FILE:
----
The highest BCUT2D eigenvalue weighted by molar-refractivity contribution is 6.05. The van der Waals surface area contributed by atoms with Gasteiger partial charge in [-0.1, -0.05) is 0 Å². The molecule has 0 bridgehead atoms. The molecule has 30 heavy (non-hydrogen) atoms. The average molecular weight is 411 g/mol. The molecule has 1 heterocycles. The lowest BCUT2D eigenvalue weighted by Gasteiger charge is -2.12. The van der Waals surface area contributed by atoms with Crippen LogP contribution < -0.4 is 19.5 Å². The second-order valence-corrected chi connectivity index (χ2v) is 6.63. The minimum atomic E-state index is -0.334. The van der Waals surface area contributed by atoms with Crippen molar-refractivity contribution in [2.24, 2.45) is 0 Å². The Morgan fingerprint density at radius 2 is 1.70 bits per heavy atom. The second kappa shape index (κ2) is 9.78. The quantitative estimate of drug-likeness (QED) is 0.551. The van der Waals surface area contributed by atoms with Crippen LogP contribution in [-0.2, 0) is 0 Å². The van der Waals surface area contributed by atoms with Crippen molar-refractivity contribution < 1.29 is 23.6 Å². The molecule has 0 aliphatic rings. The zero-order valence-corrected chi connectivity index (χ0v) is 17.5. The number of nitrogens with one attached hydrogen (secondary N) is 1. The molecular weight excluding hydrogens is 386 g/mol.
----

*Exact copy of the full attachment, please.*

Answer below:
The highest BCUT2D eigenvalue weighted by molar-refractivity contribution is 6.05. The van der Waals surface area contributed by atoms with Gasteiger partial charge in [-0.1, -0.05) is 0 Å². The molecule has 0 bridgehead atoms. The molecule has 30 heavy (non-hydrogen) atoms. The average molecular weight is 411 g/mol. The molecule has 1 heterocycles. The lowest BCUT2D eigenvalue weighted by Gasteiger charge is -2.12. The van der Waals surface area contributed by atoms with Crippen LogP contribution < -0.4 is 19.5 Å². The second-order valence-corrected chi connectivity index (χ2v) is 6.63. The minimum atomic E-state index is -0.334. The van der Waals surface area contributed by atoms with Crippen molar-refractivity contribution in [2.24, 2.45) is 0 Å². The Morgan fingerprint density at radius 2 is 1.70 bits per heavy atom. The second kappa shape index (κ2) is 9.78. The quantitative estimate of drug-likeness (QED) is 0.551. The van der Waals surface area contributed by atoms with Crippen LogP contribution in [-0.2, 0) is 0 Å². The van der Waals surface area contributed by atoms with Crippen molar-refractivity contribution < 1.29 is 23.6 Å². The molecule has 0 aliphatic rings. The zero-order valence-corrected chi connectivity index (χ0v) is 17.5. The number of nitrogens with one attached hydrogen (secondary N) is 1. The molecular weight excluding hydrogens is 386 g/mol.